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Uptown does not have this vintage office building, Jefferson Tower, which Jim Lake Cos. is renovating. Photo by Danny Fulgencio

There’s a new refrain among Oak Cliff neighbors at planning meetings: We don’t want to turn our neighborhood into the new Uptown.

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Back when former mayor Laura Miller was a city councilwoman representing Oak Cliff, in 2001, she said this about the Oak Cliff Gateway: “This can be the next Uptown, the next Cityplace, the next Deep Ellum.”

From an urban planning perspective, she had it a little backward. Uptown was built on a model of “new urbanism,” which calls for residential density, pedestrian friendly streets and clusters of small shops and restaurants. Those qualities were designed into our neighborhood originally.

We don’t want the Mickey Mouse “new urbanism” of Uptown’s West Village. We just want our authentic old urbanism back.

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In rewriting the zoning rules for areas such as the Oak Cliff Gateway, we’re asking the city to undo suburban-style zoning from the mid 1900’s that called for loads of parking but did little to encourage walkability or public transportation.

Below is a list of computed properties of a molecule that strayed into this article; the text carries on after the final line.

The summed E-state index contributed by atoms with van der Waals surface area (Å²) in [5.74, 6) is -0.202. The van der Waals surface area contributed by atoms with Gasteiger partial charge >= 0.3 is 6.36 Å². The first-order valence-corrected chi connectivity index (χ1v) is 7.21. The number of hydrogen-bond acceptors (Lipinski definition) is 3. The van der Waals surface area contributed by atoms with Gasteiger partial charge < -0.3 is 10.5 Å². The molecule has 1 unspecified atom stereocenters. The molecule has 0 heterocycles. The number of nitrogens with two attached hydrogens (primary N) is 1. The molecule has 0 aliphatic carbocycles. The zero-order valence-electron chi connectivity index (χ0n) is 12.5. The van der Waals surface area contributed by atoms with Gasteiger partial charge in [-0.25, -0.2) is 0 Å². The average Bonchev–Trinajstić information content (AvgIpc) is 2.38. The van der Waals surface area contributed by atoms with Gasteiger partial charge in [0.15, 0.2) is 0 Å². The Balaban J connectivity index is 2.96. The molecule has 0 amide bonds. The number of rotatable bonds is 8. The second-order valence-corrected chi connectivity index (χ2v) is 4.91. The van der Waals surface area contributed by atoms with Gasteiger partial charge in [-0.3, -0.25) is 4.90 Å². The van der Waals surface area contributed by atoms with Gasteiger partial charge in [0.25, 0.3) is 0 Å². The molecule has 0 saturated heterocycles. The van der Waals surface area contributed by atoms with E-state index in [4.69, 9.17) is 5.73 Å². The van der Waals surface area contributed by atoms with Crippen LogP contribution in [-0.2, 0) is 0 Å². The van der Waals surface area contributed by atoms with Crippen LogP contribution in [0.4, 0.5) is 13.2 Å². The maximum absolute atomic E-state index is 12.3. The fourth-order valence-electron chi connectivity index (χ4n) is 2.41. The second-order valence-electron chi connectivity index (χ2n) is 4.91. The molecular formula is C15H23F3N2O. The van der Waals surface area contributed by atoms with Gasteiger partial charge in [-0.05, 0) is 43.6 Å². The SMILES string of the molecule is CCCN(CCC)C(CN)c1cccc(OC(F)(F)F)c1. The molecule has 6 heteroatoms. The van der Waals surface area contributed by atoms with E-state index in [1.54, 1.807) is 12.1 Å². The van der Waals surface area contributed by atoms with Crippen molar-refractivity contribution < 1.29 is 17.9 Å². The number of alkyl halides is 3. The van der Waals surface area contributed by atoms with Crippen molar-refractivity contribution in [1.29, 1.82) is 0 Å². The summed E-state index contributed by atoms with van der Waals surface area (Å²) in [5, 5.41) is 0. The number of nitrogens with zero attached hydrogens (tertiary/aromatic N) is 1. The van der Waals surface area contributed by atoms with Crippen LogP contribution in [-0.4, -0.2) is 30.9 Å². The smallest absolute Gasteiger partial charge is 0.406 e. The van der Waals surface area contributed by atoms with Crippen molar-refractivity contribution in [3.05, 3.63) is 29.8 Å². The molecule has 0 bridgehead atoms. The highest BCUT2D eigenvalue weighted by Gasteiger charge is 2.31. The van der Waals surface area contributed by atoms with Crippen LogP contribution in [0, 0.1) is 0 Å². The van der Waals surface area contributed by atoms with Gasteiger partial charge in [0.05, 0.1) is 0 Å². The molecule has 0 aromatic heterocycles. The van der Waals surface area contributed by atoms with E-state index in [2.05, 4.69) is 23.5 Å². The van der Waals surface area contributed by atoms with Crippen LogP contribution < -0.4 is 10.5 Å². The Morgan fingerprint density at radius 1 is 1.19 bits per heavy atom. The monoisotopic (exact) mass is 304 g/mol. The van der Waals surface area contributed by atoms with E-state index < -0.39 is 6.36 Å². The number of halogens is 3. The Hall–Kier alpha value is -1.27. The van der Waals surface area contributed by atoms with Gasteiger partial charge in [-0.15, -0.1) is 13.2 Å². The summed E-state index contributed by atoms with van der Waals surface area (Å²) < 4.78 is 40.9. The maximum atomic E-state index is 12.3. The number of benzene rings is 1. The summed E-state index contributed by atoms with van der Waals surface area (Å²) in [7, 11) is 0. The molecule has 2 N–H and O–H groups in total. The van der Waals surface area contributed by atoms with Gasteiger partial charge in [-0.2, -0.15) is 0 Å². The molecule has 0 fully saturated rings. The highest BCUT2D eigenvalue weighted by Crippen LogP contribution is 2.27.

To say we don’t want to be the new Uptown means we don’t want to be overrun with cookie-cutter apartments and cheap construction. We don’t want to be shiny and new like Dallas.

There still is hope for that, and it’s all in preserving our neighborhood’s old buildings.

Being an underdog for 50 years or more accidentally gave Oak Cliff a great advantage.

While Dallas was developed and redeveloped, builders and prospectors ignored Oak Cliff. Until around 2001, there had been virtually no major commercial construction in our neighborhood for decades.

That is changing, and fast.

New apartments, condos, town homes, shops, restaurants, parking garages and people are coming. Oak Cliff is going to change. But we can refrain from changing to the new Uptown if we can preserve what is here already.

Our neighborhood is lucky to have real estate developers, including Jim Lake Cos. and Good Space, whose mission is to restore and activate old buildings instead of tearing them down, but those are the exception in the business of real estate development.

The Dallas City Council is wrestling with ways to prevent real estate developers from continuing to tear down old buildings like this one.

What would Oak Cliff be without buildings like this and this and this?

Our neighborhood’s historic buildings must be preserved.

Any old building that is outside of a historic or conservation district could be at risk for demolition. City Council must find a way to make it harder for these buildings to be thrown away and give builders economic incentives for preserving historic structures that we want to keep.

That’s the way to keep Oak Cliff real.